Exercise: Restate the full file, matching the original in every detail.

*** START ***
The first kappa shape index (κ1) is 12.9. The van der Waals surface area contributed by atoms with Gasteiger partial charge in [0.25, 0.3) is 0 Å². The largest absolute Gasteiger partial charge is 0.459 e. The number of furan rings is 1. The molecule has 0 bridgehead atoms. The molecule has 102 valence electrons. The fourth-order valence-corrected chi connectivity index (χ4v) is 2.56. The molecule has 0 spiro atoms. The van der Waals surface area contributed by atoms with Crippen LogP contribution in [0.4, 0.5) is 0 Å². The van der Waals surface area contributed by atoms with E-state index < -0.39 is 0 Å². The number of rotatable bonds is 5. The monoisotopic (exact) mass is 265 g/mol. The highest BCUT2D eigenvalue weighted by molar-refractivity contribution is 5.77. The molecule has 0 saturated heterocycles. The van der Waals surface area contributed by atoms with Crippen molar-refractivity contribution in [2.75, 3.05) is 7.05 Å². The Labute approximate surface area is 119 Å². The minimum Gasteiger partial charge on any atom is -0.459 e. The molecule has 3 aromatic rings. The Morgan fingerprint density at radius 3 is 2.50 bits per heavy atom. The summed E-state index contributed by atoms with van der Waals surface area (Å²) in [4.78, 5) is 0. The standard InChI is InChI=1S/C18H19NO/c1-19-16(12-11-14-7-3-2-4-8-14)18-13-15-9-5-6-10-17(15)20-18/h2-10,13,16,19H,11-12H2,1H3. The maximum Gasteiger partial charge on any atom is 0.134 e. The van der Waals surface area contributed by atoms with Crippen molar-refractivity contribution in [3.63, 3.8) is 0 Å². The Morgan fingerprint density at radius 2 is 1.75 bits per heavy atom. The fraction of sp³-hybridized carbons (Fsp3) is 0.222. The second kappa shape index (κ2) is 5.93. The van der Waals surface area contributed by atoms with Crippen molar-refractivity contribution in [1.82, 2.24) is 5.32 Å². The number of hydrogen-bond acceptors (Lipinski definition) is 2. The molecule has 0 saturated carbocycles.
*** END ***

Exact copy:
The first kappa shape index (κ1) is 12.9. The van der Waals surface area contributed by atoms with Gasteiger partial charge in [0.25, 0.3) is 0 Å². The largest absolute Gasteiger partial charge is 0.459 e. The number of furan rings is 1. The molecule has 0 bridgehead atoms. The molecule has 102 valence electrons. The fourth-order valence-corrected chi connectivity index (χ4v) is 2.56. The molecule has 0 spiro atoms. The van der Waals surface area contributed by atoms with Crippen LogP contribution in [0.4, 0.5) is 0 Å². The van der Waals surface area contributed by atoms with E-state index < -0.39 is 0 Å². The number of rotatable bonds is 5. The monoisotopic (exact) mass is 265 g/mol. The highest BCUT2D eigenvalue weighted by molar-refractivity contribution is 5.77. The molecule has 0 saturated heterocycles. The van der Waals surface area contributed by atoms with Crippen molar-refractivity contribution in [2.75, 3.05) is 7.05 Å². The Labute approximate surface area is 119 Å². The minimum Gasteiger partial charge on any atom is -0.459 e. The molecule has 3 aromatic rings. The Morgan fingerprint density at radius 3 is 2.50 bits per heavy atom. The summed E-state index contributed by atoms with van der Waals surface area (Å²) in [4.78, 5) is 0. The standard InChI is InChI=1S/C18H19NO/c1-19-16(12-11-14-7-3-2-4-8-14)18-13-15-9-5-6-10-17(15)20-18/h2-10,13,16,19H,11-12H2,1H3. The maximum Gasteiger partial charge on any atom is 0.134 e. The van der Waals surface area contributed by atoms with Crippen molar-refractivity contribution in [3.63, 3.8) is 0 Å². The Morgan fingerprint density at radius 2 is 1.75 bits per heavy atom. The fraction of sp³-hybridized carbons (Fsp3) is 0.222. The second kappa shape index (κ2) is 5.93. The van der Waals surface area contributed by atoms with Crippen molar-refractivity contribution in [1.82, 2.24) is 5.32 Å². The number of hydrogen-bond acceptors (Lipinski definition) is 2. The molecule has 0 saturated carbocycles.